Monday, May 11, 2009

Prospect Capital: A Relatively Safe 17% Dividend Yield

Conservative Fair Value Estimate: $15

Current Dividend: 17.6% Yield or $1.60/share

Strategy: Buy stock @ $10.25, and sell June 2009 Puts strike 10 for at least .50 for a 5% yield.

Prospect Capital is a private equity, mezzanine debt firm that specializes in investing in the energy/industrial sectors. Occasionally, the firm will also make investments in other industries when the opportunity exists. The company has been beaten down like many other business development and publicly traded private equity firms because of the usual suspects: worries about financing, sustainable dividends, health of the portfolios, excess use of leverage to juice returns, dearth of attractive investment opportunities, etc.

So let's go over these weaknesses that the market likes to point out...


With $25mil in cash and $138mil in debt, Prospect has about $113 million in net debt vs. $428mil in equity. In the last quarter interest costs totaled approx $2mil against expected distributable cash flows of $50million for the year. I would say financial health is not of any concern at PSEC. Charges-offs have been minimal and the revenue/interest streams have been stable, even in the rough patches of the end of 2008. NAV for the firm is above $14/share. PSEC also has a total credit line of $200mil (all their debt is via their credit line), and are seeking to expand it.


Dividend payout is $1.6/share annually, or $48million total. With $50million in cash flows (adjusted to cancel out asset valuations, one time charges, depreciation), these guys make more than they are paying out. A lot of peer companies have a history of paying out more than they earn in constant interest, mostly because firms like to return a portion of the proceeds from capital gains to investors via dividends as well. However, that is not good fiscal management since it inherently keeps expectations of dividends higher than what can be sustained in a market where asset values are declining.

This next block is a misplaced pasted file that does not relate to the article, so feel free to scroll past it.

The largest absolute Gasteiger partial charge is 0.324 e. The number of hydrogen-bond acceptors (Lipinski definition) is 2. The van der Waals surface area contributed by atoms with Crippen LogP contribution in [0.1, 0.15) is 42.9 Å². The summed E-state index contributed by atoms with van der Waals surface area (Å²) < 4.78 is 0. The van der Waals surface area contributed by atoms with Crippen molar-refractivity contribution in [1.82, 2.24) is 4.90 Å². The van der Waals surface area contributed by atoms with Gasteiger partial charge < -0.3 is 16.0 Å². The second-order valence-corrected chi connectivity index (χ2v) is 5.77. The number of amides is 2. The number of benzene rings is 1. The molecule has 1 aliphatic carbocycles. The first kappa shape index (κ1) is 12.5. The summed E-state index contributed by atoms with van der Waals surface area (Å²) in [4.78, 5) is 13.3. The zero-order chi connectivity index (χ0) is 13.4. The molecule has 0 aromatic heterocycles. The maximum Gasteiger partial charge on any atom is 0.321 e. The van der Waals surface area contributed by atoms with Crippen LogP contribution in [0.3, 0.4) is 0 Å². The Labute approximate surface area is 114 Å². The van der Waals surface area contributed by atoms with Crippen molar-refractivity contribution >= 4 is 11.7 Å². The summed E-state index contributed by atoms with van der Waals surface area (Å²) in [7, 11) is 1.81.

The health of the portfolio is arguably up for debate since we don't have access to information on every company in the portfolio. However, energy and energy related businesses comprise for a large portion of Prospect's investment portfolio. In 2Q (for Prospect that Oct-Dec 2008), oil prices reached their low in the $30's per barrel, MLP/pipeline investments and all other energy-related businesses also reached their lows in that quarter. With oil now at $55+, a lot of those investments have regained ground from their lows last year (or from beginning 2009).


With lower valuations and a tightened credit market, Prospect's services in providing financing are high in demand. Prospect's low debt structure, solid cash flows, and sound dividend policy, Prospect should be able to increase their credit line and make attractive investments for at least the next year or so as their peers hoard cash and fix-up their balance sheets.

All in all, all of these factors have led this stock fall only about 30% in the last year, many other companies in this space did not fare nearly as well, with many dropping 50%+. Take comfort in the fact that management bought in at prices around $8-9/share recently as well - that is why selling the June 2009 strike 10 puts look especially attractive since they will make your buy price be $9.50 should the market get volatile and these shares fall again.

At the end of 5 years, I can see Prospect averaging at minimum $25mil in net investments per year. Earn a little less than 10%, and the total additional distributable income looks to be about $12.5 million. Conservatively, that will make the company worth at least $15 per share and a 50% nominal gain. However you will also be making 17%/year on your dividends, which can give you another 120% in returns. Total net returns can total 170% in 5 years, conservatively. Should oil prices rebound further or more opportunistic investments are made, these return calculations will probably prove to be very conservative.

Disclosure: Planning to go long PSEC by buying stock or selling put options.


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